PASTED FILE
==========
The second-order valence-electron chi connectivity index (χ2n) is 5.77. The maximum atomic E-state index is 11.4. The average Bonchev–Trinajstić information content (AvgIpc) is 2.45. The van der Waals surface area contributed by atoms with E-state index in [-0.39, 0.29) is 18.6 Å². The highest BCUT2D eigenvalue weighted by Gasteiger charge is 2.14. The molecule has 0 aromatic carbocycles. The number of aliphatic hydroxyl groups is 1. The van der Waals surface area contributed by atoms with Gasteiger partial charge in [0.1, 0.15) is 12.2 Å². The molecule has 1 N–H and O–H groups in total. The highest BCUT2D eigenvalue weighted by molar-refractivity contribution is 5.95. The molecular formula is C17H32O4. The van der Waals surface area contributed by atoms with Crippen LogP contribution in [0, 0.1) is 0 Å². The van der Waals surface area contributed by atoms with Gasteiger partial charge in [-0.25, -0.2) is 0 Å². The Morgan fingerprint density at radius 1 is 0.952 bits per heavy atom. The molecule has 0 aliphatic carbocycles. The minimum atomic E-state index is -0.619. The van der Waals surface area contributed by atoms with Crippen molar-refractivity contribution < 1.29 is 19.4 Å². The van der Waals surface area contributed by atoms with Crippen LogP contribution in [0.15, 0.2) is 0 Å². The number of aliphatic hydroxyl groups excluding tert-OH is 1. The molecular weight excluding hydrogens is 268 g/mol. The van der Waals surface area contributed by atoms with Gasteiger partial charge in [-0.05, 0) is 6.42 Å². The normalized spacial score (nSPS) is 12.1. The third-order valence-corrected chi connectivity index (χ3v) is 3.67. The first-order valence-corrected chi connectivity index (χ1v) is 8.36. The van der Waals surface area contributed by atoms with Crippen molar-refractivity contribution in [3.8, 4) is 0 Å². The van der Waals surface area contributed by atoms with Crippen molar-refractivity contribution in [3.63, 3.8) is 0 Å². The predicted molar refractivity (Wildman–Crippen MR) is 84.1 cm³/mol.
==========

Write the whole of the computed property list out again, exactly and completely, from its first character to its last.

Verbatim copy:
The second-order valence-electron chi connectivity index (χ2n) is 5.77. The maximum atomic E-state index is 11.4. The average Bonchev–Trinajstić information content (AvgIpc) is 2.45. The van der Waals surface area contributed by atoms with E-state index in [-0.39, 0.29) is 18.6 Å². The highest BCUT2D eigenvalue weighted by Gasteiger charge is 2.14. The molecule has 0 aromatic carbocycles. The number of aliphatic hydroxyl groups is 1. The van der Waals surface area contributed by atoms with Gasteiger partial charge in [0.1, 0.15) is 12.2 Å². The molecule has 1 N–H and O–H groups in total. The highest BCUT2D eigenvalue weighted by molar-refractivity contribution is 5.95. The molecular formula is C17H32O4. The van der Waals surface area contributed by atoms with Crippen LogP contribution in [0, 0.1) is 0 Å². The van der Waals surface area contributed by atoms with Gasteiger partial charge in [-0.25, -0.2) is 0 Å². The Morgan fingerprint density at radius 1 is 0.952 bits per heavy atom. The molecule has 0 aliphatic carbocycles. The minimum atomic E-state index is -0.619. The van der Waals surface area contributed by atoms with Crippen molar-refractivity contribution < 1.29 is 19.4 Å². The van der Waals surface area contributed by atoms with Crippen LogP contribution in [0.15, 0.2) is 0 Å². The number of aliphatic hydroxyl groups excluding tert-OH is 1. The molecular weight excluding hydrogens is 268 g/mol. The van der Waals surface area contributed by atoms with Gasteiger partial charge in [-0.05, 0) is 6.42 Å². The normalized spacial score (nSPS) is 12.1. The third-order valence-corrected chi connectivity index (χ3v) is 3.67. The first-order valence-corrected chi connectivity index (χ1v) is 8.36. The van der Waals surface area contributed by atoms with Crippen molar-refractivity contribution in [3.8, 4) is 0 Å². The van der Waals surface area contributed by atoms with Crippen molar-refractivity contribution in [3.63, 3.8) is 0 Å². The predicted molar refractivity (Wildman–Crippen MR) is 84.1 cm³/mol.